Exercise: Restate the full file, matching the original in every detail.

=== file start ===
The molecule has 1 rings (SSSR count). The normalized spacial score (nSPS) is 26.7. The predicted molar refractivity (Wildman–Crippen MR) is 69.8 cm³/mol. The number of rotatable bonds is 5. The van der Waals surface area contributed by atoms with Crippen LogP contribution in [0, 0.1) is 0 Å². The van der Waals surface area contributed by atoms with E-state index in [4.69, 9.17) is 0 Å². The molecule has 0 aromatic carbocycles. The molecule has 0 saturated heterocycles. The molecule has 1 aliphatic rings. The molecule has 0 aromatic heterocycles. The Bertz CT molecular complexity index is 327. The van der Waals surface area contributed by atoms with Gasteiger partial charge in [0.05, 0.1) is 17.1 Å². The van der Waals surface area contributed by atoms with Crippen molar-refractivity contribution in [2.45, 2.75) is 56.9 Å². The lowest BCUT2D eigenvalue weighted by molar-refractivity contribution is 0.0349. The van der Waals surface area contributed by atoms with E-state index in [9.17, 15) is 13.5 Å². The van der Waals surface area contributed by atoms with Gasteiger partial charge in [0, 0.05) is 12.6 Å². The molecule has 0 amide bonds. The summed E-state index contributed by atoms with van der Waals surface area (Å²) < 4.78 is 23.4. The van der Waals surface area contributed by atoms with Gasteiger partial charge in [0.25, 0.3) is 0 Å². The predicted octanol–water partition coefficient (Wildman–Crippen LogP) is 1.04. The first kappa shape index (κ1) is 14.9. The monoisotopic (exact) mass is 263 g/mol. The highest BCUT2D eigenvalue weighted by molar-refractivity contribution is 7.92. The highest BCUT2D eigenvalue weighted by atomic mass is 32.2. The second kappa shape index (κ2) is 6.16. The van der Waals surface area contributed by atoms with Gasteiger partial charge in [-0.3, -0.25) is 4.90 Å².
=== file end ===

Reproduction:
The molecule has 1 rings (SSSR count). The normalized spacial score (nSPS) is 26.7. The predicted molar refractivity (Wildman–Crippen MR) is 69.8 cm³/mol. The number of rotatable bonds is 5. The van der Waals surface area contributed by atoms with Crippen LogP contribution in [0, 0.1) is 0 Å². The van der Waals surface area contributed by atoms with E-state index in [4.69, 9.17) is 0 Å². The molecule has 0 aromatic carbocycles. The molecule has 0 saturated heterocycles. The molecule has 1 aliphatic rings. The molecule has 0 aromatic heterocycles. The Bertz CT molecular complexity index is 327. The van der Waals surface area contributed by atoms with Gasteiger partial charge in [0.05, 0.1) is 17.1 Å². The van der Waals surface area contributed by atoms with Crippen molar-refractivity contribution in [2.45, 2.75) is 56.9 Å². The lowest BCUT2D eigenvalue weighted by molar-refractivity contribution is 0.0349. The van der Waals surface area contributed by atoms with E-state index in [9.17, 15) is 13.5 Å². The van der Waals surface area contributed by atoms with Gasteiger partial charge in [0, 0.05) is 12.6 Å². The molecule has 0 amide bonds. The summed E-state index contributed by atoms with van der Waals surface area (Å²) < 4.78 is 23.4. The van der Waals surface area contributed by atoms with Gasteiger partial charge in [0.25, 0.3) is 0 Å². The predicted octanol–water partition coefficient (Wildman–Crippen LogP) is 1.04. The first kappa shape index (κ1) is 14.9. The monoisotopic (exact) mass is 263 g/mol. The highest BCUT2D eigenvalue weighted by molar-refractivity contribution is 7.92. The highest BCUT2D eigenvalue weighted by atomic mass is 32.2. The second kappa shape index (κ2) is 6.16. The van der Waals surface area contributed by atoms with Gasteiger partial charge in [-0.3, -0.25) is 4.90 Å².